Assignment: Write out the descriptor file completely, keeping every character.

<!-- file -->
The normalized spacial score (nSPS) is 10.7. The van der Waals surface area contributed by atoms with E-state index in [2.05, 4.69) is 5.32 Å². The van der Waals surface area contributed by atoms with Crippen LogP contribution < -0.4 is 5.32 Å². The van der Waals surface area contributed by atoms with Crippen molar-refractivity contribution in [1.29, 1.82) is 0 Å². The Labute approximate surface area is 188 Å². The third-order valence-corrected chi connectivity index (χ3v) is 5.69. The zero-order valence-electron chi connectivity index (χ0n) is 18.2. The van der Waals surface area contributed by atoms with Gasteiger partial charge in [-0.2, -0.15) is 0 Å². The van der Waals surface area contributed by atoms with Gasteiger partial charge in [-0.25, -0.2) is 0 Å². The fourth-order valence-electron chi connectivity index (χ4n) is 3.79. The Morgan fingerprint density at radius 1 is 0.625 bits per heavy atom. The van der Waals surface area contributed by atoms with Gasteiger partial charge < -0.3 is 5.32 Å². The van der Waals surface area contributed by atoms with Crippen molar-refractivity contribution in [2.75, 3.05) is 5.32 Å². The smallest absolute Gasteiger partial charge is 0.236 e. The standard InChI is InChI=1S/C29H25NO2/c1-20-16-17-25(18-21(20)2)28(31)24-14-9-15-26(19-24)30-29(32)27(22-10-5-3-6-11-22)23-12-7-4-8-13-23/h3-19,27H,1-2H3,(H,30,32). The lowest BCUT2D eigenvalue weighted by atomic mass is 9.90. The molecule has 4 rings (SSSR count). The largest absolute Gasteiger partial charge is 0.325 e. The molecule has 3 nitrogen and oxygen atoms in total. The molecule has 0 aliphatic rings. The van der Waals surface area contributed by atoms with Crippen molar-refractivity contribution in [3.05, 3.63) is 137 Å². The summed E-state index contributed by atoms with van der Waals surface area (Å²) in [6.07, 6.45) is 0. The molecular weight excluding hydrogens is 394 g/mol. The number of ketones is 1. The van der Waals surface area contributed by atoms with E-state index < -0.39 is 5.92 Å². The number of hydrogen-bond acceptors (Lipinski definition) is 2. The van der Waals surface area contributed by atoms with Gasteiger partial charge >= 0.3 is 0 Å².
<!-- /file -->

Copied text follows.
The normalized spacial score (nSPS) is 10.7. The van der Waals surface area contributed by atoms with E-state index in [2.05, 4.69) is 5.32 Å². The van der Waals surface area contributed by atoms with Crippen LogP contribution < -0.4 is 5.32 Å². The van der Waals surface area contributed by atoms with Crippen molar-refractivity contribution in [1.29, 1.82) is 0 Å². The Labute approximate surface area is 188 Å². The third-order valence-corrected chi connectivity index (χ3v) is 5.69. The zero-order valence-electron chi connectivity index (χ0n) is 18.2. The van der Waals surface area contributed by atoms with Gasteiger partial charge in [-0.2, -0.15) is 0 Å². The van der Waals surface area contributed by atoms with Gasteiger partial charge in [-0.25, -0.2) is 0 Å². The fourth-order valence-electron chi connectivity index (χ4n) is 3.79. The Morgan fingerprint density at radius 1 is 0.625 bits per heavy atom. The van der Waals surface area contributed by atoms with Gasteiger partial charge < -0.3 is 5.32 Å². The van der Waals surface area contributed by atoms with Crippen molar-refractivity contribution in [2.75, 3.05) is 5.32 Å². The smallest absolute Gasteiger partial charge is 0.236 e. The standard InChI is InChI=1S/C29H25NO2/c1-20-16-17-25(18-21(20)2)28(31)24-14-9-15-26(19-24)30-29(32)27(22-10-5-3-6-11-22)23-12-7-4-8-13-23/h3-19,27H,1-2H3,(H,30,32). The lowest BCUT2D eigenvalue weighted by atomic mass is 9.90. The molecule has 4 rings (SSSR count). The largest absolute Gasteiger partial charge is 0.325 e. The molecule has 3 nitrogen and oxygen atoms in total. The molecule has 0 aliphatic rings. The van der Waals surface area contributed by atoms with Crippen molar-refractivity contribution in [3.05, 3.63) is 137 Å². The summed E-state index contributed by atoms with van der Waals surface area (Å²) in [6.07, 6.45) is 0. The molecular weight excluding hydrogens is 394 g/mol. The number of ketones is 1. The van der Waals surface area contributed by atoms with E-state index < -0.39 is 5.92 Å². The number of hydrogen-bond acceptors (Lipinski definition) is 2. The van der Waals surface area contributed by atoms with Gasteiger partial charge >= 0.3 is 0 Å².